Once again, it's time to gear up for this week's slate of NFL games with analysis from the best in the business -- Greg Cosell of NFL Films and ESPN's "NFL Matchup." Greg gives you a sense of the week's upcoming games you won't get anywhere else, based on his conversations with players and coaches past and present, and his OCD-level evaluation of coach's tape. Since the podcast was recorded on Friday morning, we started by reviewing the Denver Broncos' Thursday night win over the Oakland Raiders.
From there, we went into the Sunday and Monday games, though with more and more teams completely out of the picture at this point, we spent more time on teams and concepts than specific matchups.
A few words of wisdom from Mr. Cosell:
On Peyton Manning's supernatural ability to throw with anticipation: "Do you remember the first touchdown pass he threw to Demaryius Thomas against Tampa Bay? People who can look at coaching tape should go look at that touchdown. Look at when Manning started to pull the trigger. The premise of throwing with anticipation means this: The quarterback starts his delivery before the receiver has even come out of his break, or very often, before he's even begun his break. These are usually on intermediate routes. If you wait in the NFL for a receiver to actually break before you deliver the ball, you will be late with your throw. When you're throwing any kind of breaking routes at the intermediate level, you must start your delivery before the receiver breaks. Otherwise, the cornerback or driving safety will knock the ball down, intercept it, or hit the receiver."
On Cincinnati Bengals defensive tackle Geno Atkins: "I don't think he's quite J.J. Watt, but he's the best pure defensive tackle in the NFL, and I've been saying that for weeks. In the Texans' 3-4, Watt is their strong-side defensive end. When they go to their dime sub-package, he moves inside and becomes a 3-tech defensive tackle. Geno Atkins is purely a defensive tackle. The first thing about Atkins that immediately jumps out is explosion off the snap. He's really quick off the ball, and he's got very light and quick feet for a big man. He's very good at speed-to-power [leverage], as Von Miller is. There was one play two weeks ago against Oakland, where Atkins literally drove the right guard into Carson Palmer. That is speed to power -- it's explosion off the ball. It happens so quickly that you get inside the guard and underneath him, and just drives him right back. The other thing that's so good about him is the way he plays the run. Because he's so athletic, his ability to play down the line of scrimmage is really impressive. He's not just a 'box' defensive tackle. He makes plays against outside zone runs. He runs 15 yards to make plays in the outside run game."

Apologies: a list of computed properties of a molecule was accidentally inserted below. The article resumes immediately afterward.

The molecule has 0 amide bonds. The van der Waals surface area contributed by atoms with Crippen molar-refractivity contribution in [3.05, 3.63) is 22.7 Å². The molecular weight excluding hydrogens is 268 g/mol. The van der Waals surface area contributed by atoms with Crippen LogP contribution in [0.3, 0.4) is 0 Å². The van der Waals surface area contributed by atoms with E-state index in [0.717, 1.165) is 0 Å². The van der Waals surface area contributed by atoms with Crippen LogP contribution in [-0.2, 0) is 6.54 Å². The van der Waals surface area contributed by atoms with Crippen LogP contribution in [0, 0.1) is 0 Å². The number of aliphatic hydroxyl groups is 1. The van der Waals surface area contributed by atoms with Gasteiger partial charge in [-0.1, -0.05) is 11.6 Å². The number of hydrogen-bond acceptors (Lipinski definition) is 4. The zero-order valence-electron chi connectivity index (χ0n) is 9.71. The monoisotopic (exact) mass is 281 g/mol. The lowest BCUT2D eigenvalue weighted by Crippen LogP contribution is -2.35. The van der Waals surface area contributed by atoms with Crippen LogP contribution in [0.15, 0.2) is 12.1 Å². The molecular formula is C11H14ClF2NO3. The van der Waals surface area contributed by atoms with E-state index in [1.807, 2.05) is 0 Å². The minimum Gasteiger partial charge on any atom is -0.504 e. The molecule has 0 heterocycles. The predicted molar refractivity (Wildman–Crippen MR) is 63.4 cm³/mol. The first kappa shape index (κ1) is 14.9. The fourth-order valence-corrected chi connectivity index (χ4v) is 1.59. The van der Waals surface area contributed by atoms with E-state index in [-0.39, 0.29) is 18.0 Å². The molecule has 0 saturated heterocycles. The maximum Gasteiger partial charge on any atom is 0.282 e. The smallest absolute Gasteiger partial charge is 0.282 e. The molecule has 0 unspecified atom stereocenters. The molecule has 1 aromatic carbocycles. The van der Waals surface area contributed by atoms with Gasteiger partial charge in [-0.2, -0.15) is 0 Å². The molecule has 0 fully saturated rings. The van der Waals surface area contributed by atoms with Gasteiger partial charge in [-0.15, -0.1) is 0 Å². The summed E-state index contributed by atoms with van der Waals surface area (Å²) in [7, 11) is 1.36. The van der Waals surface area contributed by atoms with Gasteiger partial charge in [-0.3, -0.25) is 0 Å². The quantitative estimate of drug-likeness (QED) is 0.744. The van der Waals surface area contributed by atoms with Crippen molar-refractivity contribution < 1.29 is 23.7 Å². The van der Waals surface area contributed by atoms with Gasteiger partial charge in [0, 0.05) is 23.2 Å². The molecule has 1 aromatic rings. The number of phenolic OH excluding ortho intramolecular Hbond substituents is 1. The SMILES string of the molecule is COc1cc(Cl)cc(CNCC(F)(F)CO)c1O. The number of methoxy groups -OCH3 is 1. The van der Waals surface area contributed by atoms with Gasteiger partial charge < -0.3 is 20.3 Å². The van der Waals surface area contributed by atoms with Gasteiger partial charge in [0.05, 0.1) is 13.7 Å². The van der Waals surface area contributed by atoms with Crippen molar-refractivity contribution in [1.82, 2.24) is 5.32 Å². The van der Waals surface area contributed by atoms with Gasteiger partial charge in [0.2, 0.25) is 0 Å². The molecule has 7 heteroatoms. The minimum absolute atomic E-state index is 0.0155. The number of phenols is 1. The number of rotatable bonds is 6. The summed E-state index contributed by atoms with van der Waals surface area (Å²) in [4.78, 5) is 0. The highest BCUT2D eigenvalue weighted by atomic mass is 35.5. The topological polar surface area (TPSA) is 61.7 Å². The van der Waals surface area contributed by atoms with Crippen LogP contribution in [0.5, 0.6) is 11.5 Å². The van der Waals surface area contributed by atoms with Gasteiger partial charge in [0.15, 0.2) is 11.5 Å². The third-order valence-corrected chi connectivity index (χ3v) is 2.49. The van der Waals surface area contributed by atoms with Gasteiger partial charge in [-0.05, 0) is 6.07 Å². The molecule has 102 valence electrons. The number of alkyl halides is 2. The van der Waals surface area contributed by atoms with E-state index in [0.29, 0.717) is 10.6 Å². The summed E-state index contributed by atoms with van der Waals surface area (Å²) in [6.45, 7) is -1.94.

On Pittsburgh's current defense: "That's a Super Bowl defense."If their offense can get back on track with Ben Roethlisberger back, it would not surprise me to see them win out. That defense is playing so, so well. I don't think it's any different schematically -- not a whole lot different from the last year or two. They play more man concepts than people might think. Ike Taylor obviously got hurt and he'll be out, but he was playing a ton of man coverage over the last couple of years, much more so than he did earlier in his career. So, they've been playing man concepts well. They've done a lot more with their four linebackers, because they keep four linebackers on the field in their sub packages. They now move them around an awful lot. You'll see James Harrison standing up in the middle, and you'll see Lawrence Timmons on the outside. Larry Foote has become somewhat of a movable chess piece. There's been a lot more position versatility and movement."
As with everything involving Greg Cosell, this podcast is a must-listen for those fans of advanced tape analysis. Subscribe to the Shutdown Corner iTunes link (in iTunes, go to "Advanced/Subscribe to Podcast," and paste this link in: http://ysportspods.podbean.com/category/shutdown/feed/). You can also use the link below to either left-click and listen, or right-click to save to your computer.
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